Monday, March 7, 2011

While visiting Kingston's up and coming tearoom, I found he had a tree-stump Yixing teapot that resembled mine. I couldn't pass up this learning experience so I brought my teapot over on my next visit and let Kingston compare the two (above picture: mine is on the right). Pots like this can be made from a mold but what sets one from the other is the artist's eye for sharpening and adding details to the final product.

Winnie also has a tree-stump teapot. We picked up ours together in Hong Kong. There are elements to both our teapots that we find in Kingston's version. I asked Kingston for his first impressions. He said mine was nicer because of the greater amount of detail and the way those details were executed. While the color of the clay was the same, Kingston noticed a subtle, textural difference. It's one I have had trouble trying to catch on camera. The contrast isn't great enough but Kingston felt the difference with his hands. My clay was superior so the teapot felt smoother and more consistent throughout.

Kingston's teapot is on the left and you can see the handle while resembling a a young branch is nice but it's not as interesting as the aged and cracked wood effect of my teapot's handle. This detail adds a greater value for collectors who like this style. So long as it's not overwrought, intricate flourishes are expected with this kind of organic look.

Winnie's teapot is on the foreground and you can see just how clean and sharp its edges are compared to the softer contours of the Kingston pot. No major differences between all three pots but the sum of those little things add up to significant dollars.

  None of the teapots shown have been used but one of the joys of owning this style of pot is brewing with it and allowing a natural patina to develop. Because of all the tree knots and floral details, the changes in color saturation will be more pronounced between the smooth and rough areas. The tea staining adds another layer to the intricate look.
This was my first time using the tree-stump pot. Because it's quite small and holds only 60cc, I chose a tightly rolled tikwanyin. I wanted to enhance the richness of the red clay so I used our "Classic Roast" Iron Bodhisattva. It's deep, burgundy hue is a natural complement to the clay.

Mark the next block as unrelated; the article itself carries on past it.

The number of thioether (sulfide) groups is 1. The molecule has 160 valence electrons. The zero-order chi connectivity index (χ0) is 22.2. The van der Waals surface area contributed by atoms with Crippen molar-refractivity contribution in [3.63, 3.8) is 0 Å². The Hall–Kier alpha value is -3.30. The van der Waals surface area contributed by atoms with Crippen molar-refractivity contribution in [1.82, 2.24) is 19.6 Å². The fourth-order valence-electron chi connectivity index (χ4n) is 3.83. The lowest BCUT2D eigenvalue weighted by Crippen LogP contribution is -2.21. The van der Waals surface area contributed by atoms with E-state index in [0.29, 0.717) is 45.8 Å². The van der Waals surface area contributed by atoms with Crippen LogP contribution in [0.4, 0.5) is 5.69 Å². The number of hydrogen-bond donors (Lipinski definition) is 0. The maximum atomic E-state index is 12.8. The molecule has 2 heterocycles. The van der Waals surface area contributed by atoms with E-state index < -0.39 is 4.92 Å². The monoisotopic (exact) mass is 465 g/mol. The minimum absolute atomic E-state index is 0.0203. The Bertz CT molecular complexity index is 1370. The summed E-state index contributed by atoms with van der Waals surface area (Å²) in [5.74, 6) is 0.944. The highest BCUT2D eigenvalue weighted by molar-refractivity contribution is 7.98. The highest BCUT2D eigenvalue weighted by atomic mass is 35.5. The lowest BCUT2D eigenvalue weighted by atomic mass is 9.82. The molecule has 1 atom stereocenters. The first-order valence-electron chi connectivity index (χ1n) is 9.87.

It's finally time to "feed" the teapot.

 
One cup for me, and one for the teapot.

 
 The submerged bottom of the teapot showed me a preview of the rich color I can eventually attain the more I use it. All those carefully carved out nooks and crevices will darken and add dimension to the woody details. This is one teapot that does require a little extra attention for it's maintenance. I want to make sure the tea and water stains accentuate and highlight the organic shape of this tea and not leave marks on the smooth parts of the surface. Once I was done using the teapot, emptied the leaves and given it a quick rinse, I gently buffed the surface dry with a thick tea towel. Then I used a smaller, thinner cloth and rubbed away the stains that left outlines around the carved flowers and notches. You can also use a clean, medium-bristled paintbrush to get beneath the handle and other small niches.

While it takes time for the patina to develop, I feel an impatience to see those delicate flowers and carefully etched knots pop with contrast.

4 comments:

Brandon said...

Nice pot, dork.

yumcha said...

Yes, it is a nice pot :)
And I fully commit to my dorkiness!

Moobugger said...

tea forest.

matt said...

Tea Forest!